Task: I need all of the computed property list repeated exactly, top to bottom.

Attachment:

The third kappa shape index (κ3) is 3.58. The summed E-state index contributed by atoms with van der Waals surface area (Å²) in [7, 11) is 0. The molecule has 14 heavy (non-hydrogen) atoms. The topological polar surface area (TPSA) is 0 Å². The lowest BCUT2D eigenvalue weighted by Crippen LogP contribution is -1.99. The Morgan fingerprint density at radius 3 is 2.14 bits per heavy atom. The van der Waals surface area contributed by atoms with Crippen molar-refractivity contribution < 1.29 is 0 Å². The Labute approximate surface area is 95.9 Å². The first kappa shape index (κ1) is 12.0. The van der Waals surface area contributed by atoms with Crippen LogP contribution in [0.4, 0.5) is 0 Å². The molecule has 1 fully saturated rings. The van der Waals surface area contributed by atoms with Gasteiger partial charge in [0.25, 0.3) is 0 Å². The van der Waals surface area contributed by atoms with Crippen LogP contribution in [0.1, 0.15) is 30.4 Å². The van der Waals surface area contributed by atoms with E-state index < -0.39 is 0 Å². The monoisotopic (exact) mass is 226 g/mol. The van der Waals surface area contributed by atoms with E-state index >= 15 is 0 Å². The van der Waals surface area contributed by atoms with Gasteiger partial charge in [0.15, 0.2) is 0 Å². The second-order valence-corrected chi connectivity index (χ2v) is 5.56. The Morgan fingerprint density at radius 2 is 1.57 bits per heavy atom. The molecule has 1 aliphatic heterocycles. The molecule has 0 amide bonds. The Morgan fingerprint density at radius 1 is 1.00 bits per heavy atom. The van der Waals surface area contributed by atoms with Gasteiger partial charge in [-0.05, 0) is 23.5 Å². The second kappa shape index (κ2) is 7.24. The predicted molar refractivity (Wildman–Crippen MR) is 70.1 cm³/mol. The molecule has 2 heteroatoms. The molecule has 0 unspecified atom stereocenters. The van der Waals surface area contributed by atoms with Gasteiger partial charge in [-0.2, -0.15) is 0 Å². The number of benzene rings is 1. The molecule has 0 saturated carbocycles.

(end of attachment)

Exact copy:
The third kappa shape index (κ3) is 3.58. The summed E-state index contributed by atoms with van der Waals surface area (Å²) in [7, 11) is 0. The molecule has 14 heavy (non-hydrogen) atoms. The topological polar surface area (TPSA) is 0 Å². The lowest BCUT2D eigenvalue weighted by Crippen LogP contribution is -1.99. The Morgan fingerprint density at radius 3 is 2.14 bits per heavy atom. The van der Waals surface area contributed by atoms with Crippen molar-refractivity contribution < 1.29 is 0 Å². The Labute approximate surface area is 95.9 Å². The first kappa shape index (κ1) is 12.0. The van der Waals surface area contributed by atoms with Crippen LogP contribution in [0.4, 0.5) is 0 Å². The molecule has 1 fully saturated rings. The van der Waals surface area contributed by atoms with Gasteiger partial charge in [0.25, 0.3) is 0 Å². The van der Waals surface area contributed by atoms with Crippen LogP contribution in [0.1, 0.15) is 30.4 Å². The van der Waals surface area contributed by atoms with E-state index < -0.39 is 0 Å². The monoisotopic (exact) mass is 226 g/mol. The van der Waals surface area contributed by atoms with E-state index >= 15 is 0 Å². The van der Waals surface area contributed by atoms with Gasteiger partial charge in [0.15, 0.2) is 0 Å². The second-order valence-corrected chi connectivity index (χ2v) is 5.56. The Morgan fingerprint density at radius 2 is 1.57 bits per heavy atom. The molecule has 1 aliphatic heterocycles. The molecule has 0 amide bonds. The Morgan fingerprint density at radius 1 is 1.00 bits per heavy atom. The van der Waals surface area contributed by atoms with Gasteiger partial charge in [-0.05, 0) is 23.5 Å². The second kappa shape index (κ2) is 7.24. The predicted molar refractivity (Wildman–Crippen MR) is 70.1 cm³/mol. The molecule has 2 heteroatoms. The molecule has 0 unspecified atom stereocenters. The van der Waals surface area contributed by atoms with Gasteiger partial charge in [-0.2, -0.15) is 0 Å². The number of benzene rings is 1. The molecule has 0 saturated carbocycles.